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United States of America
US flag 35 stars US-GreatSeal-Obverse
Flag
MottoIn God We Trust  (official)
E Pluribus Unum  (Latin; traditional)
(Out of Many, One)
Anthem"The Star-Spangled Banner"
United States 1864-10-1865
CapitalWashington, D.C.
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Largest city New York City
Official languages None at federal level1
National language English (de facto)2
Demonym American
Government Federal constitutional republic
 -  President Abraham Lincoln (R)
 -  Vice President Hannibal Hamlin (R)
Andrew Johnson (D)
 -  Speaker of the House Galusha A. Grow (D)
 -  Chief Justice Schuyler Colfax (D)
Independence from the Kingdom of Great Britain
 -  Declared July 4, 1776 
 -  Recognized September 3, 1783 
 -  Current constitution June 21, 1788 
Area
 -  Total 9,826,630 km2 [1](3rd/4th3)
3,794,066 sq mi 
 -  Water (%) 6.76
Population
 -  2017 estimate Expression error: Unexpected < operator.000[2] (3rd4)
 -  2000 census 281,421,906[3] 
 -  Density 31/km2 (180th)
80/sq mi
GDP (PPP) 2008 estimate
 -  Total $14.264 trillion[4] (1st)
 -  Per capita $46,859[4] (6th)
GDP (nominal) 2008 estimate
 -  Total $14.264 trillion[4] (1st)
 -  Per capita $46,859[4] (17th)
Gini (2007) 46.3[5] 
HDI (2008) 0.950 (high) (15th)
Currency United States dollar ($) (USD)
Time zone (UTC-5 to -10)
 -  Summer (DST)  (UTC-4 to -10)
Drives on the Right
Internet TLD .us .gov .mil .edu
Calling code +1
1 English is the official language of at least 28 states—some sources give a higher figure, based on differing definitions of "official".[6] English and Hawaiian are both official languages in the state of Hawaii.
2 English is the de facto language of American government and the sole language spoken at home by 81% of Americans age five and older. Spanish is the second most commonly spoken language.
3 Whether the United States or the People's Republic of China is larger is disputed. The figure given is from the U.S. Central Intelligence Agency's World Factbook. Other sources give smaller figures. All authoritative calculations of the country's size include only the fifty states and the District of Columbia, not the territories.
4 The population estimate includes people whose usual residence is in the fifty states and the District of Columbia, including noncitizens. It does not include either those living in the territories, amounting to more than 4 million U.S. citizens (most in Puerto Rico), or U.S. citizens living outside the United States.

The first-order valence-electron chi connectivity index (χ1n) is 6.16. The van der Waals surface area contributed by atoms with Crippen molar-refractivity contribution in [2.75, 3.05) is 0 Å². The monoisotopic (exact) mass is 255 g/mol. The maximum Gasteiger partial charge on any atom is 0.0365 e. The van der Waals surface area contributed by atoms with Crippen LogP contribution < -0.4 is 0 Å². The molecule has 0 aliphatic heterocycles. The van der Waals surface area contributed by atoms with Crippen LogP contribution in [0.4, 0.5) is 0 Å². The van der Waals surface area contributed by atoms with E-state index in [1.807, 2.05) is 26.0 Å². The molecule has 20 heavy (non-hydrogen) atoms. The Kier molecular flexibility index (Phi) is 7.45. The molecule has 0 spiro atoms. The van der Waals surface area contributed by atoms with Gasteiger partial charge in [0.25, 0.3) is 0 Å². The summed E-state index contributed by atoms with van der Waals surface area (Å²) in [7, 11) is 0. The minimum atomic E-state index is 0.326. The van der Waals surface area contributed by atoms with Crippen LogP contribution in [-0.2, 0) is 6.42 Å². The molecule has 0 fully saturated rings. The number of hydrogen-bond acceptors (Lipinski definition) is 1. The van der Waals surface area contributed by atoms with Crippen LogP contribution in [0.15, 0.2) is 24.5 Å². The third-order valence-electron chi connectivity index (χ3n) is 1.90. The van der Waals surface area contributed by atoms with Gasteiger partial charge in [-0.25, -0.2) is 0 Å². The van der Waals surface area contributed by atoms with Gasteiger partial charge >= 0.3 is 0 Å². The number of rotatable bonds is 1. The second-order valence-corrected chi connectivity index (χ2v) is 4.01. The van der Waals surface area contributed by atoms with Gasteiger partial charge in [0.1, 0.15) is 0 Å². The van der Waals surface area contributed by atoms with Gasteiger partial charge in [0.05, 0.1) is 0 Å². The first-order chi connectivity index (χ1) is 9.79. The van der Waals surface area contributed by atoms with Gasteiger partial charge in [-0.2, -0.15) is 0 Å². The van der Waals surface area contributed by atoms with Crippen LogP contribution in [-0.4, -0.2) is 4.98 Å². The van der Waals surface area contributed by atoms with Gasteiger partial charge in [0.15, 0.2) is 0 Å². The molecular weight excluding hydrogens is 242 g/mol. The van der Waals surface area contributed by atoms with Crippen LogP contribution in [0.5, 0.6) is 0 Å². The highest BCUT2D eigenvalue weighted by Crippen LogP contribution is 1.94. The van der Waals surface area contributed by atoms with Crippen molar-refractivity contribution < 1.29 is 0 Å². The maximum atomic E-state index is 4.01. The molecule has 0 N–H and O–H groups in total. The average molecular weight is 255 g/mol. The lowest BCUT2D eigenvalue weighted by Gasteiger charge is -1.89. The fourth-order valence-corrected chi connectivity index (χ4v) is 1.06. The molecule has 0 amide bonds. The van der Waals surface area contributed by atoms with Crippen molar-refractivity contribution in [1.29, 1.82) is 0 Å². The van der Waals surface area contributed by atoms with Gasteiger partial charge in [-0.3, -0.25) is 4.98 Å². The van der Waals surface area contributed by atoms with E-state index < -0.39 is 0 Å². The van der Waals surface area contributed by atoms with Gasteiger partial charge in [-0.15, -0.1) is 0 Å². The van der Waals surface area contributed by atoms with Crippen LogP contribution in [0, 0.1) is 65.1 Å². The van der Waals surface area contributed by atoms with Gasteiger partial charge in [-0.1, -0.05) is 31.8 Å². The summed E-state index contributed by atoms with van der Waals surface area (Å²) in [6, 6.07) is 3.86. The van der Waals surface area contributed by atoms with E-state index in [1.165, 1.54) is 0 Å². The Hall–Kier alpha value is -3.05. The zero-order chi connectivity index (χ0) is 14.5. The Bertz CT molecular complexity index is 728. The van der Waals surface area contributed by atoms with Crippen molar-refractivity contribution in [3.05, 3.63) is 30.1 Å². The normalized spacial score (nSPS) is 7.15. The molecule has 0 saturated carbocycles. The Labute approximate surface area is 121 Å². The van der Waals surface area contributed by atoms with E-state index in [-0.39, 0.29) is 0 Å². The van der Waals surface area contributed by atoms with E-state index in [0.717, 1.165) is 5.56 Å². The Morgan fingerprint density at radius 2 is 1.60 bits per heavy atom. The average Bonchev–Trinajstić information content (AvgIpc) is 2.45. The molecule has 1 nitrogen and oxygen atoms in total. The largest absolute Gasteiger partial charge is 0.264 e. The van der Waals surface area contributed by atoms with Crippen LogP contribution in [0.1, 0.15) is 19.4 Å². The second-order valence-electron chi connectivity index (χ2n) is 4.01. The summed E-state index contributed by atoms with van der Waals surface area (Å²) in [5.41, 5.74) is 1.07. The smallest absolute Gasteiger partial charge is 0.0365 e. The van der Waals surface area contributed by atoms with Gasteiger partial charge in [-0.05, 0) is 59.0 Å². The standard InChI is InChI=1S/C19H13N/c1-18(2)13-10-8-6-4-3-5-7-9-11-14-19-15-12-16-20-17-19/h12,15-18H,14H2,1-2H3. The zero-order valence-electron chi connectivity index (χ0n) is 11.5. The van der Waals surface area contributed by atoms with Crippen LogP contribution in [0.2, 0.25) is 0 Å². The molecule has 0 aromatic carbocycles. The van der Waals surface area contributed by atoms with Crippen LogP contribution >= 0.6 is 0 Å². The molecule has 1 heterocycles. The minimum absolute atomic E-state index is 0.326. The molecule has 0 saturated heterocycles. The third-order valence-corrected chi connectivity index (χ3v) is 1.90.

Native Americans and European settlersEdit

Main article: Native Americans in the United States

The indigenous peoples of the U.S. mainland, including Alaska Natives, migrated from Asia. They began arriving at least 12,000 and as many as 40,000 years ago.[7] Some, such as the pre-Columbian Mississippian culture, developed advanced agriculture, grand architecture, and state-level societies. After Europeans began settling the Americas, many millions of indigenous Americans died from epidemics of imported diseases such as smallpox.[8]

File:MayflowerHarbor.jpg

In 1492, Genoese explorer Christopher Columbus, under contract to the Spanish crown, reached several Caribbean islands, making first contact with the indigenous people. On April 2, 1513, Spanish conquistador Juan Ponce de León landed on what he called "La Florida"—the first documented European arrival on what would become the U.S. mainland. Spanish settlements in the region were followed by ones in the present-day southwestern United States that drew thousands through Mexico. French fur traders established outposts of New France around the Great Lakes; France eventually claimed much of the North American interior, down to the Gulf of Mexico. The first successful English settlements were the Virginia Colony in Jamestown in 1607 and the Pilgrims' Plymouth Colony in 1620. The 1628 chartering of the Massachusetts Bay Colony resulted in a wave of migration; by 1634, New England had been settled by some 10,000 Puritans. Between the late 1610s and the American Revolution, about 50,000 convicts were shipped to Britain's American colonies.[9] Beginning in 1614, the Dutch settled along the lower Hudson River, including New Amsterdam on Manhattan Island.

In 1674, the Dutch ceded their American territory to England; the province of New Netherland was renamed New York. Many new immigrants, especially to the South, were indentured servants—some two-thirds of all Virginia immigrants between 1630 and 1680.[10] By the turn of the century, African slaves were becoming the primary source of bonded labor. With the 1729 division of the Carolinas and the 1732 colonization of Georgia, the thirteen British colonies that would become the United States of America were established. All had local governments with elections open to most free men, with a growing devotion to the ancient rights of Englishmen and a sense of self-government stimulating support for republicanism. All legalized the African slave trade. With high birth rates, low death rates, and steady immigration, the colonial population grew rapidly. The Christian revivalist movement of the 1730s and 1740s known as the Great Awakening fueled interest in both religion and religious liberty. In the French and Indian War, British forces seized Canada from the French, but the francophone population remained politically isolated from the southern colonies. Excluding the Native Americans (popularly known as "American Indians"), who were being displaced, those thirteen colonies had a population of 2.6 million in 1770, about one-third that of Britain; nearly one in five Americans were black slaves.[11] Though subject to British taxation, the American colonials had no representation in the Parliament of Great Britain.